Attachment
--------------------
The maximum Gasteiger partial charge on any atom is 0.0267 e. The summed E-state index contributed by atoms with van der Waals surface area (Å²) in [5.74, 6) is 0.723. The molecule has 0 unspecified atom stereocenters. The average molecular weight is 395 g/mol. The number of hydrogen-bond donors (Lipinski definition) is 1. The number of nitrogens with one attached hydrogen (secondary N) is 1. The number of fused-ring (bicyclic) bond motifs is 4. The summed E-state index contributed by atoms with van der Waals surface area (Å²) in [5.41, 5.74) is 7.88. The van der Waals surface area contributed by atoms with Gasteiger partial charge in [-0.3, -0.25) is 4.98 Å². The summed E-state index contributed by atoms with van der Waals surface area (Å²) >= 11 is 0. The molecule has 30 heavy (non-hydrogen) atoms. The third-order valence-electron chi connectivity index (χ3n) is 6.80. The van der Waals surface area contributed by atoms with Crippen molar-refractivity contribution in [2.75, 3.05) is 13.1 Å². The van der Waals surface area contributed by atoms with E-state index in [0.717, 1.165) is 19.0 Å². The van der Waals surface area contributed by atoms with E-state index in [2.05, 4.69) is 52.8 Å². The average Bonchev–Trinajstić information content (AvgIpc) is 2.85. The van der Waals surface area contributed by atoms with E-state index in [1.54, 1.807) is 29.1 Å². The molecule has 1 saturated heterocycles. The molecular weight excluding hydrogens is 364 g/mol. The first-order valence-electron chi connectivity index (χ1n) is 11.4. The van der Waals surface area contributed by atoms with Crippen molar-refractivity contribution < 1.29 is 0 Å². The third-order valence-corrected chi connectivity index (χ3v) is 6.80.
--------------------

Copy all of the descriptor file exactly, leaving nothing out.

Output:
The maximum Gasteiger partial charge on any atom is 0.0267 e. The summed E-state index contributed by atoms with van der Waals surface area (Å²) in [5.74, 6) is 0.723. The molecule has 0 unspecified atom stereocenters. The average molecular weight is 395 g/mol. The number of hydrogen-bond donors (Lipinski definition) is 1. The number of nitrogens with one attached hydrogen (secondary N) is 1. The number of fused-ring (bicyclic) bond motifs is 4. The summed E-state index contributed by atoms with van der Waals surface area (Å²) in [5.41, 5.74) is 7.88. The van der Waals surface area contributed by atoms with Gasteiger partial charge in [-0.3, -0.25) is 4.98 Å². The summed E-state index contributed by atoms with van der Waals surface area (Å²) >= 11 is 0. The molecule has 30 heavy (non-hydrogen) atoms. The third-order valence-electron chi connectivity index (χ3n) is 6.80. The van der Waals surface area contributed by atoms with Crippen molar-refractivity contribution in [2.75, 3.05) is 13.1 Å². The van der Waals surface area contributed by atoms with E-state index in [0.717, 1.165) is 19.0 Å². The van der Waals surface area contributed by atoms with E-state index in [2.05, 4.69) is 52.8 Å². The average Bonchev–Trinajstić information content (AvgIpc) is 2.85. The van der Waals surface area contributed by atoms with E-state index in [1.54, 1.807) is 29.1 Å². The molecule has 1 saturated heterocycles. The molecular weight excluding hydrogens is 364 g/mol. The first-order valence-electron chi connectivity index (χ1n) is 11.4. The van der Waals surface area contributed by atoms with Crippen molar-refractivity contribution < 1.29 is 0 Å². The third-order valence-corrected chi connectivity index (χ3v) is 6.80.